# GRE Math Review (2024)

GRE Math—also known as GRE Quantitative Reasoning—is NOT a test of advanced math. In fact, you don’t need to remember all the geometry proofs, calculus, and trigonometry that you learned back in high school. (Phew! That certainly makes GRE Math prep easier.)

The difficulty of GRE Math comes from the need to logically reason your way through each problem. Once you figure out what the question is asking (often easier said than done), the math involved in solving the problem is actually fairly basic. Let’s take a look at how to study for GRE Math and the tools you’ll need to do for an efficient GRE Math review.

## GRE Math Section Structure

There are two separate sections of GRE Math on the exam. The exact number of each question type varies, so these are approximations:

Section 1 Section 2 Combined Totals
Time 21 minutes 26 minutes 47 minutes
Total Questions 12 questions 15 questions 27 questions
Quant. Comparison ~4 ~5 ~9
Multiple Choice ~5 ~7 ~12
Numeric Entry ~1 ~2 ~3

Note that at least 3 of the questions on the exam will belong to the same Data Interpretation set (for example, they all ask about a given line graph).

## GRE Math Section Topics

Most of GRE Math appears in word-problem format. The rest appears in purely mathematical form. In most cases, the mathematical concepts and abilities tested fall into three main categories:

In short, the type of math that shows up on the GRE is the stuff you most likely learned as a high school sophomore or junior. Sure, you may have forgotten much—if not all—of this information. To give you a little refresher: basic properties of shapes (circles, quadrilaterals, etc.), integer properties, exponents, word problems (this includes rate questions and probability). Really, not much beyond that.

For a full list of what comprises each of these categories, check out ETS’s article entitled Overview of the Quantitative Reasoning Section.

## GRE Math Question Types

The GRE Quantitative Reasoning sections have four main question types (with Data Interpretation getting a special mention). For sample practice problems of all these types, check out the Math section of our Free GRE Practice Questions.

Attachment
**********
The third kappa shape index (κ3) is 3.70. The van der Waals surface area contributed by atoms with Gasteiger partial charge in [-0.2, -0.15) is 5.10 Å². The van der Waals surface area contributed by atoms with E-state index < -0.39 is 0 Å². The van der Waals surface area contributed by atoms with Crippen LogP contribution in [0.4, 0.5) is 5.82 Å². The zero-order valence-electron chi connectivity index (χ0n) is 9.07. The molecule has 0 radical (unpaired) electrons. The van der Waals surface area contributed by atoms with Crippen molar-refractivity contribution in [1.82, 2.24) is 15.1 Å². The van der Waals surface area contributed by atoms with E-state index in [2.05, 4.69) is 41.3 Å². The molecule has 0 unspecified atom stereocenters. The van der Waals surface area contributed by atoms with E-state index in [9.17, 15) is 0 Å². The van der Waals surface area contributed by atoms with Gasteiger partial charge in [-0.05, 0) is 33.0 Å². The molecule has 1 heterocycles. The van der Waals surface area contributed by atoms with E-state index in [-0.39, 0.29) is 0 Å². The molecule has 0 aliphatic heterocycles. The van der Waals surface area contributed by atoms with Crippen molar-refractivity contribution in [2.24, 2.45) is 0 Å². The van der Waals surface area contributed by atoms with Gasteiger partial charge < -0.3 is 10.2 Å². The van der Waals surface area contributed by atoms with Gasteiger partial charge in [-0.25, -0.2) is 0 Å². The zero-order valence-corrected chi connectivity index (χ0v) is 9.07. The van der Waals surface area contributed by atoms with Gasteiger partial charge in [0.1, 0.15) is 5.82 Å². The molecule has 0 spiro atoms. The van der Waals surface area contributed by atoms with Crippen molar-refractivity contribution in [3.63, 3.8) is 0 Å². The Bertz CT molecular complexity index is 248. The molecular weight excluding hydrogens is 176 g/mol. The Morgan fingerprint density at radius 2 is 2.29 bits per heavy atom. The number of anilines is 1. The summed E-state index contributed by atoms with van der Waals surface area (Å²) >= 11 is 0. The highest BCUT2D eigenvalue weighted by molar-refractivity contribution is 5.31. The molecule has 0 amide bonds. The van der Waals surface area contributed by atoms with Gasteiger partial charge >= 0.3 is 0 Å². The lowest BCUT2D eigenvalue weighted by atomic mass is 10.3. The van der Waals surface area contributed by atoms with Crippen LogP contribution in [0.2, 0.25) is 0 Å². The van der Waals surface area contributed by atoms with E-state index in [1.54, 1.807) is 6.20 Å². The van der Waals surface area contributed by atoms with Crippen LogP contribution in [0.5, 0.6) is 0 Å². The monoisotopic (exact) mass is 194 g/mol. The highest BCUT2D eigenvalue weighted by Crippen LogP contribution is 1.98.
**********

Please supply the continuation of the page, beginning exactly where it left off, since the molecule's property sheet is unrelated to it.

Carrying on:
### Quantitative Comparison

Presented with different quantities in separate columns, you need to determine the unstated relationship between the two. Are the two quantities equal? Is one larger than the other? Is it impossible to say?

Put another way, given something like

x ??? y

you need to decide whether the missing symbol is an = sign, a < sign, or a > sign. The correct answer may also be that there’s not enough information to determine a single relationship.

### Multiple Choice and Multiple Answer

Whether it’s a word problem or a math equation, you’ll then need to pick the correct answer from a provided set of answers. The twist with “Multiple Answer” is that you may need to select more than 1 answer to get the question correct.

### Numeric Entry

In this question type, no answers are provided for you. Instead, you’ll have to solve the question entirely on your own and then fill in the blank with your answer.

### Data Interpretation

We mention Data Interpretation as a separate type because it is a bit unique. Given some visual information (often a graph or a table), you then need to answer a set of questions. Those questions will either be multiple choice, multiple answer, or numeric entry, so there’s nothing new about that format. However, reading the graphs and charts will be essential in answering the questions correctly.

## Pacing on the Quantitative Reasoning Section

In total, the GRE asks you to do 27 questions in 47 minutes. That works out to a pace of about 1.75 minutes per question. Some questions will take less than that and others more, but that’s a good target to aim for as you’re working through them.

Keep in mind that there’s no penalty for guessing on GRE Math. So, if you’re spending too much time on a given question, guess and move on. You can always return to the question later on to tackle it again.

## GRE Math Assumptions

Math on the GRE follows the basic number conventions that you learned in high school. For example:

• The positive direction of a number line is to the right and the negative direction is to the left.
• Distances are nonnegative.
• Prime numbers are greater than 1.

If you’re curious about all the math assumptions used on the GRE, see ETS’s Math Conventions for the GRE Quantitative Reasoning Section pdf. This isn’t essential for your GRE Math prep, but it can give you some insights into how the exam works.

## Calculator

Can you use a calculator on the GRE? Yes, but it looks something like this:

The calculator has its uses, but don’t neglect estimation and quick mental math since those may save you some time (and are good practices to include in your GRE Math prep!). Also, you do get scratch paper to work on during the exam.